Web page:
Breastflow Baby Bottles: Bad Buy

When I was looking into getting baby bottles for my breast-fed son I wanted one that was designed to mimic breastfeeding with a vacuum-suction so he wouldn’t get used to the faster flow of a traditional bottle and a natural nipple shape to avoid nipple confusion. I found the Breastflow bottles by The First Years and they seemed to be exactly what I was looking for.

Turns out, these were the worst baby bottles I have ever tried (and I’ve tried several different ones including Dr. Brown’s, Avent, Tommy Tippee, Playtex Nursers, and a few various store brands). The bottles are made so that your baby must use suction and compression as they do while nursing. The inner valve is supposed to allow baby to control the flow of the milk, however from my experience that was not the case.

Problems I had with these bottles

  • Baby takes in air during the initial sucking until the milk starts coming out which, unlike they claim, definitely does NOT prevent gas and spit-up.
  • Once the milk started flowing from the inner valve, the outer nipple would fill up with milk faster than the amount my baby would consume thus leading to leaks.
  • The milk comes out too fast once it reaches the outer nipple even with the level 1.
  • More parts to clean. (Ok, so they’re not as a pain to clean as the Dr. Brown’s bottles but you do have an extra part you have to clean which is not worth it for the trouble I had with these)
  • The markings are off by nearly a whole oz!

I was so disappointed by how these baby bottles didn’t work out, but used them for storing expressed milk in the fridge so at least my money wasn’t completely wasted. That’s when I noticed the readings were off. I pumped what measured out to 5oz of milk from my Medela collection bottles and when I transferred it to the Breastflow bottle it only measured out to approximately 4.25oz. So I took some water and several different bottles to check to see if it was the Breastflow bottle that was off or my collection bottles and it turns out it was the Breastflow bottle. So if you’re going by what your baby is taking in a bottle with these, the amount of consumption is actually inaccurate. This could also pose a problem for those using them with formula as the water to formula ratio won’t be accurate either. If you use the bottle to measure the water prior to mixing the formula will actually be diluted. I think the curvature of the bottle could have something to do with this.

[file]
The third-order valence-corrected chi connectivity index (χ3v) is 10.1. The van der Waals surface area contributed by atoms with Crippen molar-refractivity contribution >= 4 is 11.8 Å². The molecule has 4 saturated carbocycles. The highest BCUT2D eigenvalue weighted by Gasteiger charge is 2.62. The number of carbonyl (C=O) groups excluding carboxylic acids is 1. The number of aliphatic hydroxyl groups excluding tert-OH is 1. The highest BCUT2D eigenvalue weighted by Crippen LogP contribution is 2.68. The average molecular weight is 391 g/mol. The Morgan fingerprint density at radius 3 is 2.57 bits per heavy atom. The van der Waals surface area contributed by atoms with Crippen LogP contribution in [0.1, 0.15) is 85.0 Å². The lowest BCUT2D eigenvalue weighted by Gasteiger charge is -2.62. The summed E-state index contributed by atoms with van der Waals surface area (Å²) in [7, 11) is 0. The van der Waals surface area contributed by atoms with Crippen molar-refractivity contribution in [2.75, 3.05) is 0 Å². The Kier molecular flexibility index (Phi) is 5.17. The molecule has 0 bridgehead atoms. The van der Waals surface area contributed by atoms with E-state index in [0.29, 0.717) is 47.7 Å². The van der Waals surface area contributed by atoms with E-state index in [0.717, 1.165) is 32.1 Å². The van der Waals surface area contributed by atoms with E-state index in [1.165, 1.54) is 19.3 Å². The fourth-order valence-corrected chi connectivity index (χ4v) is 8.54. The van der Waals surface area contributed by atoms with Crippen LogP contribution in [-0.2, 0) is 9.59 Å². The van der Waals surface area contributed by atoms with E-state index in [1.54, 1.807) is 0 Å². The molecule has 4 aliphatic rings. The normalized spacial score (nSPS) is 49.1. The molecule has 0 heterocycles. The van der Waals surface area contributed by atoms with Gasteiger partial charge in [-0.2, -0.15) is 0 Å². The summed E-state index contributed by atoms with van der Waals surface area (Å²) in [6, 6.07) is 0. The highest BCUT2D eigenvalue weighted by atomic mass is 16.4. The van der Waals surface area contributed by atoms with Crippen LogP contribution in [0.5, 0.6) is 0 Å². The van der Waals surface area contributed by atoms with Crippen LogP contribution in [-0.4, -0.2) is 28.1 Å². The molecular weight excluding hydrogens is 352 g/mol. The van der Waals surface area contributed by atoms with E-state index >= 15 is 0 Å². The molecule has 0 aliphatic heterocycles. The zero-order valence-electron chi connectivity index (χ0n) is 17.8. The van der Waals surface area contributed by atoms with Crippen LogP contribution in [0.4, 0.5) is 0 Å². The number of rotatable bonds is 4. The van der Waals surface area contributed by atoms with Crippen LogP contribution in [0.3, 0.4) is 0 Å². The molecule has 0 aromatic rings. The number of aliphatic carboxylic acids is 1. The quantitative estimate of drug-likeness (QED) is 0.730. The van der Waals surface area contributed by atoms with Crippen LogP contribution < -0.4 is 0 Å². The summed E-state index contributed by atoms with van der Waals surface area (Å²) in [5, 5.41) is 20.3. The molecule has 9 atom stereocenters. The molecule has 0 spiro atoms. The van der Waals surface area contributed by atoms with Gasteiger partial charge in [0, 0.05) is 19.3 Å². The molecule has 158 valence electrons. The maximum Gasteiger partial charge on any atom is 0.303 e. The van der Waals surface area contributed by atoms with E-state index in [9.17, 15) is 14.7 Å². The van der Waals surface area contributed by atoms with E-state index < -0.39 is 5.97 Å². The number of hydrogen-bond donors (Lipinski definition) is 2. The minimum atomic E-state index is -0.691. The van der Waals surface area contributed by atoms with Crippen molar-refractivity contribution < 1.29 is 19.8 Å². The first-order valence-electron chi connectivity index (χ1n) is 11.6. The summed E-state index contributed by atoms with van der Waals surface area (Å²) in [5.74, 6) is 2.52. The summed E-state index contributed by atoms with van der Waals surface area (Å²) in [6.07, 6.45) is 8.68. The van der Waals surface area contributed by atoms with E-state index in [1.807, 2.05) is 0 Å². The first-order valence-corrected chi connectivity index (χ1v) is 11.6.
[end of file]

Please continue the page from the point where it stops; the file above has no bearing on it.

The Alternatives

These were my favorite bottles to use for feeding expressed milk when I wasn’t around to nurse or while away from home (and to let someone else feed the baby so I could get a break from time to time.) These I found were good if you were switching back and forth from breast to bottle, and most likely work great with formula-fed babies as well.

     

The closest bottle I have tried to being perfect were the Avent. Although I really like the Dr. Brown’s bottles for their vent system which prevents spit-up and gas, the wide neck nipples don’t resemble the natural shape of mom’s like the Avent bottles. They are just wider so baby has to open their mouth wider as they would while nursing for a proper latch. In my opinion, the perfect bottle would be one with a natural nipple shape like Avent and the ventilation system of Dr. Brown’s. The Avent does have a vent system built into the nipple but air bubbles still get in the milk while baby is eating. I also liked the Playtex nursers. The only problem I had with them is that it really isn’t worth trying to squeeze the air out of the bags because 1.) sometimes the bag comes loose if you squeeze too much 2.) If you set the bottle down it fills back up with air. The pre-sterilized drop-in liners are convenient though making them the easiest to clean.

I’ve seen the Medela Calma bottles which supposedly work to mimic baby’s suckling while nursing but these run about $17 per bottle. After reading mixed reviews about them I wasn’t willing to dish out the extra money on yet another bottle that may or may not work (especially after my disappointment with the Breastflow). You can see what other moms who’ve tried the Calma bottle had to say about them here.

Comments

  1. All babies are different and no one type of bottle works for all of them.
    My first daughter wouldn’t take any other type of bottle but the Breastflow. Fortunately, I was blessed to be a stay at home mom at the time and she rarely needed a bottle so it wasn’t a frequent issue. I liked the insert idea and I never had any leakage issues.
    When I found out I was expecting daughter #2, I wanted a set of the Breastflow bottles to try again (as it was 5yrs later and I didn’t keep the prior ones) and she also only takes to the Breastflow bottles. I have, again, had no issues at all with leaks with them and the lady that keeps her while I attend classes (my first real experience with pumping for her to be fed by someone outside of our immediate family) adores them too.
    I haven’t noticed the gas/spit-up from either girl being any worse with the bottles than with nursing directly from the breast. And, as i’m fairly sure my nipples aren’t producing air, I can only guess that we simply have had different experiences with babies 🙂

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